Now that summer is under way-- and rapidly coming to a close-- I think about people who lives in climates where it gets really HOT. Where I live, I'm happiest when our average temperature hit 75 degrees. I have friends and family who live in Texas, Missouri, Rhode Island and parts of Arizona. I cannot fathom what it's like to live in triple-digit weather, nor do I understand what it's like to experience sticky humidity!
Biscoff Cookies instead. Otherwise known as speculoos cookies, these are very addictive. The are buttery, crispy with a perfect balance of spice-- and just a hint of cinnamon. I am happy to see that they are easier to find at my local grocery store, so I don't have to resort to ordering them from Amazon.
I didn't photograph the process of making the cream cheese filling, because it's basic and simple enough. It's very important to bring the cream cheese to room temperature. Using my stand mixer, I mixed the cream cheese and sugar until completely smooth (lump-free). Then I added pure vanilla extract blended until combined. Last, added 2 large eggs (also at room temperature, and mixed until just combined. (You want to avoid over beating, because it can cause too much air in the batter-- which could lead to a cracked surface.)
I used 30 cookies, mixed with 3 tablespoons of melted butter, to make the crust.
Using a measuring cup, I was able to press the cookies into my springform pan*, and then I filled it with the cream cheese filling. *I had to order a 7" Spring form pan, so that it could fit inside my pressure cooker (less than $8.00). I thought it was a worthwhile investment, so that I would have a smaller cheesecake, which could (potentially) lead us to less gluttony. At least, that was the justification while waiting for the UPS truck to pull out front of my house.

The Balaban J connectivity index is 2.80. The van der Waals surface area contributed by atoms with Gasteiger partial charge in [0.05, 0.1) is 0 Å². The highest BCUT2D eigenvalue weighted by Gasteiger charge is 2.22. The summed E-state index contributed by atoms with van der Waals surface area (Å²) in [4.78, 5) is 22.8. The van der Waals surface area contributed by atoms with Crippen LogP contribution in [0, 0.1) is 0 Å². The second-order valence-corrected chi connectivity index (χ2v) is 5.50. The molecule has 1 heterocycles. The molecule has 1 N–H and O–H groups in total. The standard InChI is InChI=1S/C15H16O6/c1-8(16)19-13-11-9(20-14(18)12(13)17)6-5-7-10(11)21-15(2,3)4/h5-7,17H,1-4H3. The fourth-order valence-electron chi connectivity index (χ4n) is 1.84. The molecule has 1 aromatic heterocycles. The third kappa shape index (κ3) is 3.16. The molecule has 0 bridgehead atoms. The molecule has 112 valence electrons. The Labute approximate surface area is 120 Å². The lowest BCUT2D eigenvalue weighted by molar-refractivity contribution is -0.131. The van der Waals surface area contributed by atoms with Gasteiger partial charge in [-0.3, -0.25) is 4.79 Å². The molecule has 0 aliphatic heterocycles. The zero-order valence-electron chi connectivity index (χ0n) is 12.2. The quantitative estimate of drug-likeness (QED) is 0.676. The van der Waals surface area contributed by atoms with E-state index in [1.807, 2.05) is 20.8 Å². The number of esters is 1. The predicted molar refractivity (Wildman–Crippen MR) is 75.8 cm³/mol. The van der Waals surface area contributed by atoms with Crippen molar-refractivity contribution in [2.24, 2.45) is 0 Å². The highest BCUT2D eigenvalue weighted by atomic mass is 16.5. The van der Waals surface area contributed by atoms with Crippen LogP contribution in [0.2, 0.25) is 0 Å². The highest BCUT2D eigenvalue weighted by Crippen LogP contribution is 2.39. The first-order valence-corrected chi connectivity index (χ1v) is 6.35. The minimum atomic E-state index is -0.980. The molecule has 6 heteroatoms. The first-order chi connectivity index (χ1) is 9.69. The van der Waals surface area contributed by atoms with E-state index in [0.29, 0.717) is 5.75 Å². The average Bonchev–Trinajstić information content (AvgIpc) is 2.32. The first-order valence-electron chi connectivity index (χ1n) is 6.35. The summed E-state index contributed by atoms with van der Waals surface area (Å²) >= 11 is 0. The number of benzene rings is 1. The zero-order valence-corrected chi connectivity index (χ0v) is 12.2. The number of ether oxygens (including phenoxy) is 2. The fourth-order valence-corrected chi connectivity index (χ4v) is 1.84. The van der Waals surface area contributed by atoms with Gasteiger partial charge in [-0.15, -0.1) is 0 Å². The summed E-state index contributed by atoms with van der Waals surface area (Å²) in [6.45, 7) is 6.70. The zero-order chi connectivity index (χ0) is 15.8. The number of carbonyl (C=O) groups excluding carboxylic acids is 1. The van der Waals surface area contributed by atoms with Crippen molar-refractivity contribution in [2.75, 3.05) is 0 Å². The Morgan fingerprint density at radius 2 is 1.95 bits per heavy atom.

I smoothed out the filling...
Then, filled the pressure cooker pot with 2 cups of water. I made a foil sling so that I could easily lift out the cheesecake, when it was finished. The springform pan is placed on top of a trivet, so there is not worry that water will leak into the pan. I love it!The next morning, I unhinged the spring-form pan, and (with a breath of relief), the cheesecake revealed itself.
large spatula, I was able to carefully slide the cheesecake onto a serving plate.
NOTE: The dark "splotches" on the crust is where the crust caramelized, rather than being water-logged. The fear that most cheese cake bakers have is that the crust would turn out soggy, from the water bath. I'm very pleased to report that this did not happen. Halleluia!
My son-- who absolutely adores cheesecake-- is smitten with smothering the cake with cherry pie filling. I don't disagree. This time, I figured that caramel would be a perfect pairing with the Speculoos Cookie Crust. I like to make my own caramel, as a rule. But, this time, I used a quality store-bought salted caramel crust.
So, here comes the first slice of Pressure Cooker Cheesecake. I can hardly wait to try this!
My son was the next person to take a taste. He much prefers a traditional graham cracker crust, and lamented that there weren't cherries on top. Son, this cheesecake is so easy to make, that your
I thank Barbara of "Pressure Cooking Today" for inspiring me to adapt her Pressure Cooker Cheesecake recipe. I have said this many times, and I'll continue to do so-- pressure cooking is nothing to fear. It's so much fun, that once you try it, you will wonder what took you so long to get with this renewed popular retro-style of cooking.
A printable recipe is at the end of this post.